- In the navigation pane, under Documents, choose ‘Owned by me’.
- Search for gatk-sv-ssm-deploy in the search bar
- Click the Execute Automation button
- For Instance Id, choose the listed Cromwell server
- For S3OrFSXPath, use the mount name in the Stack Output from Step 1
Step 3) Execute and monitor the pipeline
- Start a shell session on the Cromwell server.
- Run cromshell submit commands
- The below will run the pipeline for 156 (1000 Genomes) samples.
cromshell submit /home/ec2-user/gatk-sv/gatk_run/wdl/GATKSVPipelineBatch.wdl /home/ec2-user/gatk-sv/gatk_run/aws_GATKSVPipelineBatch.json /home/ec2-user/gatk-sv/gatk_run/opts.json /home/ec2-user/gatk-sv/gatk_run/wdl/dep.zip
- The below will run the pipeline for 156 (1000 Genomes) samples.
- Monitor pipeline
- Alternatively, consider using
get_batch_status.pyscript to gather the information from AWS Batch and CloudWatch logs to give a consolidated and better view of the resources and job completion details along with higher level and module level summaries.
Measuring quality, performance, and cost
Using a trial dataset that contains 156 individuals from the 1000Genomes project we were able to show concordance of our results with the original pipeline.
Concordance between our pipeline and The Broad’s published standard
The number of various structural variants such as Deletions (DEL) or Duplications (DUP) is consistent between the four conditions (see Figure above). We performed two FSx runs with and without the proprietary structural variant caller MELT which as expected resulted in a reduction of insertions (INS, 19,001 vs 10,091). To further investigate consistencies between pipelines
Wwe compared the exact position in the genome where structural variants were detected by our three callsets (S3 and FSx) and the original pipeline (Broad). This evaluation is very stringent because the false positive/negative class would also include structural variants that are offset by only a few base pairs. Comparing Amazon FSx (with MELT) with the Broad gold standard we reached a precision of 0.95 and a recall/sensitivity of 0.92. Comparing S3 and FSx (without MELT) run resulted in a precision of 0.95 and recall/sensitivity of 0.96 when using S3 as the reference dataset.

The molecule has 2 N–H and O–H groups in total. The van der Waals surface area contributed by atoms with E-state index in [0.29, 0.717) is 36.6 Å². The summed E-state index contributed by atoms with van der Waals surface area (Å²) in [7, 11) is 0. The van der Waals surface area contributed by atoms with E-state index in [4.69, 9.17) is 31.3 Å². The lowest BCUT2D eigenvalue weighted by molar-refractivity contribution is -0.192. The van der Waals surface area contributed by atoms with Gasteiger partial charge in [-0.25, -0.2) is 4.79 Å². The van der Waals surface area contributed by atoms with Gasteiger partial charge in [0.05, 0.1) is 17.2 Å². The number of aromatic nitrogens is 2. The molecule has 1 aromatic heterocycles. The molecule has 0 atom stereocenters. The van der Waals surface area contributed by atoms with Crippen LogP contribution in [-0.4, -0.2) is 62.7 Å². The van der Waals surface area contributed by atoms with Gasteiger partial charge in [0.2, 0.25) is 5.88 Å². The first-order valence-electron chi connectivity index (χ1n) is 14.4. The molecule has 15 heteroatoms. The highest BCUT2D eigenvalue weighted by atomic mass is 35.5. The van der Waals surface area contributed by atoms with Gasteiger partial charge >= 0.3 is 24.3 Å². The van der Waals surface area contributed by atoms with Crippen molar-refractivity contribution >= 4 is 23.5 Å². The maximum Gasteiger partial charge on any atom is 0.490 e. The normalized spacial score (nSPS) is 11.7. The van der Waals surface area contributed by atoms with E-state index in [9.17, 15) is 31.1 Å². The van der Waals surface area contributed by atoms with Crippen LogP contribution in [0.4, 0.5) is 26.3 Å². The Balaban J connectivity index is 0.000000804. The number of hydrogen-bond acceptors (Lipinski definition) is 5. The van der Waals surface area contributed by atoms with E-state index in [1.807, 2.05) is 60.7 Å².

Performance and Cost
Furthermore, our optimizations decreased both runtime and reduced our overall costs by a third. Below is a table describing the duration it took to complete each module on Amazon FSx and S3 with and without MELT.
The analysis of structural variation in short read sequencing data will hopefully allow the research community to unlock additional value from existing data and study classes of genomic rearrangements that explain disease phenotypes which have not yet been understood when only considering single nucleotide polymorphisms. Resources such as the UK Biobank and AllofUS increase the number of population scale whole genome sequencing datasets which lend themselves well for structural variant research. While this is a rapidly evolving methodology, it can be overwhelming for researchers with limited technical resources to take leverage a pipeline like GATK-SV. It is our hope that novel drug targets can be discovered to help patients in need of therapeutic intervention. By releasing the customizations and optimizations of this pipeline as an open-source reference architecture, hopefully the community can leverage these improvements on additional data to lead to novel scientific insights.
Want to know more?
Checkout the detailed deployment guide on our GATK-SV github repo.
Contact AWS Advanced Consulting Partner Loka for GATK-SV support or customization in your own environment.